AEOI Head Ali Akbar Salehi said on Friday that the facility is scheduled to be handed over to local contractors on September 24.
He noted the plant’s 14-day test period will come to an end on September 24, adding that the reactor must be functioning at 90 percent capacity and generating at least 900 megawatts of electricity during the two-week period.
However, Salehi underlined, if the output drops below that level, the plant needs to go through another trial period.
The AEOI head stated that the facility has undergone different test operations over the past two years since fuel injection into its core began, adding that this is the final testing period.
“If everything goes well, the power plant will be handed over to the Iranian contractor at the scheduled time (September 24),” Salehi said.
In October 2010, Iran started injecting fuel into the core of the Bushehr Nuclear Power Plant in the southern port city of Bushehr, which is the country’s first nuclear reactor.
On August 29, director of the nuclear facility Hossein Derakhshandeh said the plant had entered the operational phase for “safe and sustainable generation of electricity.”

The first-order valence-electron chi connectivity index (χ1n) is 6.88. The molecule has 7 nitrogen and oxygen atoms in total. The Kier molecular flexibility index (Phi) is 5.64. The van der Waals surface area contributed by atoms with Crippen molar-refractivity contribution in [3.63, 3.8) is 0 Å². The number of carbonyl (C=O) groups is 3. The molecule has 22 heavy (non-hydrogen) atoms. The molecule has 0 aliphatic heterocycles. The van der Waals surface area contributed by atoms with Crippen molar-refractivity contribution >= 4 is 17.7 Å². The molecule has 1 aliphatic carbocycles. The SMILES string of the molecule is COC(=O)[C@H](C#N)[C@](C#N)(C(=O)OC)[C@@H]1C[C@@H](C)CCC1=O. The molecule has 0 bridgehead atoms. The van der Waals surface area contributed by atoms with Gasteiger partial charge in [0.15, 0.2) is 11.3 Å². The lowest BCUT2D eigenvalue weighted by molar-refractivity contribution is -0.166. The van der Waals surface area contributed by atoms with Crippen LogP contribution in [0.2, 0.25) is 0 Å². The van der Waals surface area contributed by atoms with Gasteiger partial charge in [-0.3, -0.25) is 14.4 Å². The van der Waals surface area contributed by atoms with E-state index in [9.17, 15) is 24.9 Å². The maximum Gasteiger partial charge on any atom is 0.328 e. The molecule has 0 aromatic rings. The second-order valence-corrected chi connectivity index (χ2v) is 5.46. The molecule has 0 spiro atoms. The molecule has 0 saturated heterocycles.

He added that the plant would enter the industrial operation phase within the next two months, when Iranian technicians assume responsibility for the operations at the facility.
The Bushehr Nuclear Power Plant became officially operational and was connected to Iran’s national grid in September 2011, generating electricity at 40 percent capacity.
The 1,000-megawatt plant, which is operating under the full supervision of the International Atomic Energy Agency (IAEA), reached its maximum power generation capacity in August 2012.
Iran and Russia have assured the international community that the plant is fully compliant with high-level safety standards and the IAEA safeguards.
The United States, the Israeli regime, and some of their allies have repeatedly accused Iran of pursuing non-civilian objectives in its nuclear energy program.
Iran rejects the allegation, arguing that as a committed signatory to the Non-Proliferation Treaty (NPT) and a member of the IAEA, it has the right to use nuclear technology for peaceful purposes.
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